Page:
Speed dating host jobs
The responses not only reflected an amazing group of individuals, but proved the point that participants are not as odd or desperate as speed-dating critics or Hollywood directors might portray them.
Any single who’s snubbed a speed-dating event may have missed the opportunity to chat with a woman who spent a week at wilderness survival school, someone who has seen the world’s three biggest barrier reefs, a Habitat for Humanity devotee, or a man who had a one-on-one lunch with Bill Gates.
If your would-be date/friend/business associate checked the same box you did, the system would alert you both and exchange contact information. One of the first sentiments out of this man’s mouth was that the women at this event were judgmental and unfriendly. But he was a customer, after all, and I was in essence being paid for setting him up with these women. There was one attendee, a talkative, confident “regular” who I recognized from my first event. Visit her blog, “The Social Medium” (hilorywithano.wordpress.com) and follow her on Twitter (@hilorywagner).
When those eight minutes were up, the ding was either a welcome peal signaling the end of the longest eight minutes ever, or an abrupt end to a beautiful beginning.
Whether there were eight or 80 couples in the restaurant, they would have eight dates. You know, I saw a woman head down to the ladies room. “Imagine eight dates in one night,” the newscaster bellowed.
After the event, participants would log into their computerized accounts, choose who they were interested in either dating again, forming a friendship with, or networking with, and put a check next to their name-codes. I didn’t need eight minutes with him; 20 seconds was enough. My allegiance, my responsibility, was to my customers. But before the camera crews packed up, the male owner offered a final plea. They flashed the wooden street sign for the restaurant and showed a few people in silhouette—not even from my event—talking outside. (Recently, though, that restaurant went out of business.) Hilory Wagner is an author, national magazine contributor, and social mediaholic who blogs about the impacts of new age communications on our lives, work, and relationships.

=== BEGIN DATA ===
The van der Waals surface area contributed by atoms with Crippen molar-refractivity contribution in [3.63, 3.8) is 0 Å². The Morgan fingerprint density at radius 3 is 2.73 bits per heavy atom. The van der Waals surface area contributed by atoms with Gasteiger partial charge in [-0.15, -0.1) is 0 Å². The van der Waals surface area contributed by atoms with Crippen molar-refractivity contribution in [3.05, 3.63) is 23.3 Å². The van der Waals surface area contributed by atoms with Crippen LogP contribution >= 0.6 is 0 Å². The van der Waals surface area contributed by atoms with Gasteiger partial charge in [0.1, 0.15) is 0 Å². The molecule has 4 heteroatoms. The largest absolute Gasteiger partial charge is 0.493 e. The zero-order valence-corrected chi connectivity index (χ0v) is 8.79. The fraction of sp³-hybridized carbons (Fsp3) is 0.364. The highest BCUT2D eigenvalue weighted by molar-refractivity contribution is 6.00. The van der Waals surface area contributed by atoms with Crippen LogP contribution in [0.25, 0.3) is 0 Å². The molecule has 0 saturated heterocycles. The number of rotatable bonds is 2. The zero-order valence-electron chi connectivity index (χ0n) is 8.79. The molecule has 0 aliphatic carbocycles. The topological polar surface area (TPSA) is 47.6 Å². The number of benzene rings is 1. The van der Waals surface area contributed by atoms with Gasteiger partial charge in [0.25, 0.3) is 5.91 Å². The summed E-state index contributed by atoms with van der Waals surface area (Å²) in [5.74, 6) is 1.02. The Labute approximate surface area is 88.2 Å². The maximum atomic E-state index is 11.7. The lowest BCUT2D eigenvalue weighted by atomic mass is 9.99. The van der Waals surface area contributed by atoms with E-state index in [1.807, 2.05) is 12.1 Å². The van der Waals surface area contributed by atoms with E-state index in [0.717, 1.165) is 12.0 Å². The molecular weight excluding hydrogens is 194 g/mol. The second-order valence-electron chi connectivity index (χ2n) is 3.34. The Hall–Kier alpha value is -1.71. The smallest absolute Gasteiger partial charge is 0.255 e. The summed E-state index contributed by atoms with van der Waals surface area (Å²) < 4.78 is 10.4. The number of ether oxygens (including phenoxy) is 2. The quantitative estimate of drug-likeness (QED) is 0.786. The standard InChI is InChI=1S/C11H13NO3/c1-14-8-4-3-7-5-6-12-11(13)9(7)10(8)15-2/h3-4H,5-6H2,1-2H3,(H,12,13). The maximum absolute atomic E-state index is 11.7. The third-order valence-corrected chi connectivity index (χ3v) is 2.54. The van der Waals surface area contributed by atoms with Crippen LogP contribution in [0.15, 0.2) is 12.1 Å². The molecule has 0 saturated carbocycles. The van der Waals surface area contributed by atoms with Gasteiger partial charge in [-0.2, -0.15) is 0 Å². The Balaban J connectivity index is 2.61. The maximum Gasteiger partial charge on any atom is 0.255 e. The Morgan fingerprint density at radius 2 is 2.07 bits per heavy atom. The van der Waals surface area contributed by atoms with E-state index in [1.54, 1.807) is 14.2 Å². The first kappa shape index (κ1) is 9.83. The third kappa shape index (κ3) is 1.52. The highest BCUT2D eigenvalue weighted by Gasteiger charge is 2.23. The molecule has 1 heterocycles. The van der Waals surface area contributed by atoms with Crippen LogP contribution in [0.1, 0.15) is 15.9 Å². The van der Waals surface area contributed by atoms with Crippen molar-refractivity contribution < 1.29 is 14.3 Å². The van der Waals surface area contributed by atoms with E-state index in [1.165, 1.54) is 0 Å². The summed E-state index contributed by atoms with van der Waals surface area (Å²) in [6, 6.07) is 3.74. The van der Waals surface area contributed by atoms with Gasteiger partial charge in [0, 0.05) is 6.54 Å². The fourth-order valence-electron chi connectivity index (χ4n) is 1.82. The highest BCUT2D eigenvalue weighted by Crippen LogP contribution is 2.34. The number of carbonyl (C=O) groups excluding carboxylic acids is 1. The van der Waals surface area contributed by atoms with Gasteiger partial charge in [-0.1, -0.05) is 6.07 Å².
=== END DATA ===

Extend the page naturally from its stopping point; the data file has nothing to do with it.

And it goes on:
The speed dating company had requested their stuff back when I informed them it “just wasn’t working out.” I layered colored folders labeled “Dating Cards,” “Seating Assignments,” and “Welcome Posters” upon each other, slid them lovingly into the black canvas briefcase branded “8minute Dating,” and sighed. Sure, it felt a bit petty to me that after all we’ve been through in the last eight months, that they’d make a stink over a stapler, some folders, and an electronic timer that malfunctioned from the get-go.
I will grant them, however, the black canvas briefcase—that was pretty sweet.